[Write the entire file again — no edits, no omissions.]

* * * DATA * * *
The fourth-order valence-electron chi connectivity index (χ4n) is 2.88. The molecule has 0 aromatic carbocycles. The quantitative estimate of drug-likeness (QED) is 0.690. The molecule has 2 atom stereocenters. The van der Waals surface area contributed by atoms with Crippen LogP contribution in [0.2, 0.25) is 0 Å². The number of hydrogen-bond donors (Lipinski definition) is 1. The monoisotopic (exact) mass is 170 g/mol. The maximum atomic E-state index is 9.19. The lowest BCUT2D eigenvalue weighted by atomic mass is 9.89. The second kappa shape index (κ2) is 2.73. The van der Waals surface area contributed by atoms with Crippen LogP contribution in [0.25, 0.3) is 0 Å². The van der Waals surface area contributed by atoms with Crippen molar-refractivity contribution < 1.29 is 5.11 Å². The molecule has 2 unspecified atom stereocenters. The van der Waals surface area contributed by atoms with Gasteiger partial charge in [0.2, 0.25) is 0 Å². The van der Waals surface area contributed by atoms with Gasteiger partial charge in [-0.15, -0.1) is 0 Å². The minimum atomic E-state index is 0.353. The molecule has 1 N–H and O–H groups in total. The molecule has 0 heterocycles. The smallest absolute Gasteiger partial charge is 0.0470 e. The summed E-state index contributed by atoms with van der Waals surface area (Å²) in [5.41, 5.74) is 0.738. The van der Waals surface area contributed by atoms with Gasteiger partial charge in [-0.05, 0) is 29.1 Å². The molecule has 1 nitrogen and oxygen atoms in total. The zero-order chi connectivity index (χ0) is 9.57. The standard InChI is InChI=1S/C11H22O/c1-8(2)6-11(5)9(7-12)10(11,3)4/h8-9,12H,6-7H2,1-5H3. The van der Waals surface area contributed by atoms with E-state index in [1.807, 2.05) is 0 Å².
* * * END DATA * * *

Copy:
The fourth-order valence-electron chi connectivity index (χ4n) is 2.88. The molecule has 0 aromatic carbocycles. The quantitative estimate of drug-likeness (QED) is 0.690. The molecule has 2 atom stereocenters. The van der Waals surface area contributed by atoms with Crippen LogP contribution in [0.2, 0.25) is 0 Å². The number of hydrogen-bond donors (Lipinski definition) is 1. The monoisotopic (exact) mass is 170 g/mol. The maximum atomic E-state index is 9.19. The lowest BCUT2D eigenvalue weighted by atomic mass is 9.89. The second kappa shape index (κ2) is 2.73. The van der Waals surface area contributed by atoms with Crippen LogP contribution in [0.25, 0.3) is 0 Å². The van der Waals surface area contributed by atoms with Crippen molar-refractivity contribution < 1.29 is 5.11 Å². The molecule has 2 unspecified atom stereocenters. The van der Waals surface area contributed by atoms with Gasteiger partial charge in [0.2, 0.25) is 0 Å². The van der Waals surface area contributed by atoms with Gasteiger partial charge in [-0.15, -0.1) is 0 Å². The minimum atomic E-state index is 0.353. The molecule has 1 N–H and O–H groups in total. The molecule has 0 heterocycles. The smallest absolute Gasteiger partial charge is 0.0470 e. The summed E-state index contributed by atoms with van der Waals surface area (Å²) in [5.41, 5.74) is 0.738. The van der Waals surface area contributed by atoms with Gasteiger partial charge in [-0.05, 0) is 29.1 Å². The molecule has 1 nitrogen and oxygen atoms in total. The zero-order chi connectivity index (χ0) is 9.57. The standard InChI is InChI=1S/C11H22O/c1-8(2)6-11(5)9(7-12)10(11,3)4/h8-9,12H,6-7H2,1-5H3. The van der Waals surface area contributed by atoms with E-state index in [1.807, 2.05) is 0 Å².